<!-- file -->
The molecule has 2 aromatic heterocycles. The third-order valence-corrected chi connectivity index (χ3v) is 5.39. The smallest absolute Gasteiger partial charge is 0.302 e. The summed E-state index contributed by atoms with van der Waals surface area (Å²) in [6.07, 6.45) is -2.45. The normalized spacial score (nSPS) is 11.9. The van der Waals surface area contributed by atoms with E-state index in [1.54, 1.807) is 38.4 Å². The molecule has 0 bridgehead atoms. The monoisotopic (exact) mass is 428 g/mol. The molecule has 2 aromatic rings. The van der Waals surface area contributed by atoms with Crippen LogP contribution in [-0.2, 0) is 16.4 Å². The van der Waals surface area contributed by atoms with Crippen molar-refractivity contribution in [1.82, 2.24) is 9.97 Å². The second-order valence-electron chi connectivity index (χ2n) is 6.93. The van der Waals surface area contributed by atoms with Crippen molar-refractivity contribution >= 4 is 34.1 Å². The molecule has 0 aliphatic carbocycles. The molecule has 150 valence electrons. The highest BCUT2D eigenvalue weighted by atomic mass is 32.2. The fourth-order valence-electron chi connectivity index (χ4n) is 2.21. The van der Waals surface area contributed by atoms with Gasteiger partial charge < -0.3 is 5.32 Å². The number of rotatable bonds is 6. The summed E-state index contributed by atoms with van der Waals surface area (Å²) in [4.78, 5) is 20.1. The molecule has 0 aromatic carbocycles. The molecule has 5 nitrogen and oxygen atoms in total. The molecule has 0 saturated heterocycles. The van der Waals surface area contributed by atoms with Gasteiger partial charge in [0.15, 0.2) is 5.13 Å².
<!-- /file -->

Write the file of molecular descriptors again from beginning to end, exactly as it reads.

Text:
The molecule has 2 aromatic heterocycles. The third-order valence-corrected chi connectivity index (χ3v) is 5.39. The smallest absolute Gasteiger partial charge is 0.302 e. The summed E-state index contributed by atoms with van der Waals surface area (Å²) in [6.07, 6.45) is -2.45. The normalized spacial score (nSPS) is 11.9. The van der Waals surface area contributed by atoms with E-state index in [1.54, 1.807) is 38.4 Å². The molecule has 0 bridgehead atoms. The monoisotopic (exact) mass is 428 g/mol. The molecule has 2 aromatic rings. The van der Waals surface area contributed by atoms with Crippen LogP contribution in [-0.2, 0) is 16.4 Å². The van der Waals surface area contributed by atoms with Crippen molar-refractivity contribution in [1.82, 2.24) is 9.97 Å². The second-order valence-electron chi connectivity index (χ2n) is 6.93. The van der Waals surface area contributed by atoms with Crippen molar-refractivity contribution >= 4 is 34.1 Å². The molecule has 0 aliphatic carbocycles. The molecule has 150 valence electrons. The highest BCUT2D eigenvalue weighted by atomic mass is 32.2. The fourth-order valence-electron chi connectivity index (χ4n) is 2.21. The van der Waals surface area contributed by atoms with Gasteiger partial charge < -0.3 is 5.32 Å². The number of rotatable bonds is 6. The summed E-state index contributed by atoms with van der Waals surface area (Å²) in [4.78, 5) is 20.1. The molecule has 0 aromatic carbocycles. The molecule has 5 nitrogen and oxygen atoms in total. The molecule has 0 saturated heterocycles. The van der Waals surface area contributed by atoms with Gasteiger partial charge in [0.15, 0.2) is 5.13 Å².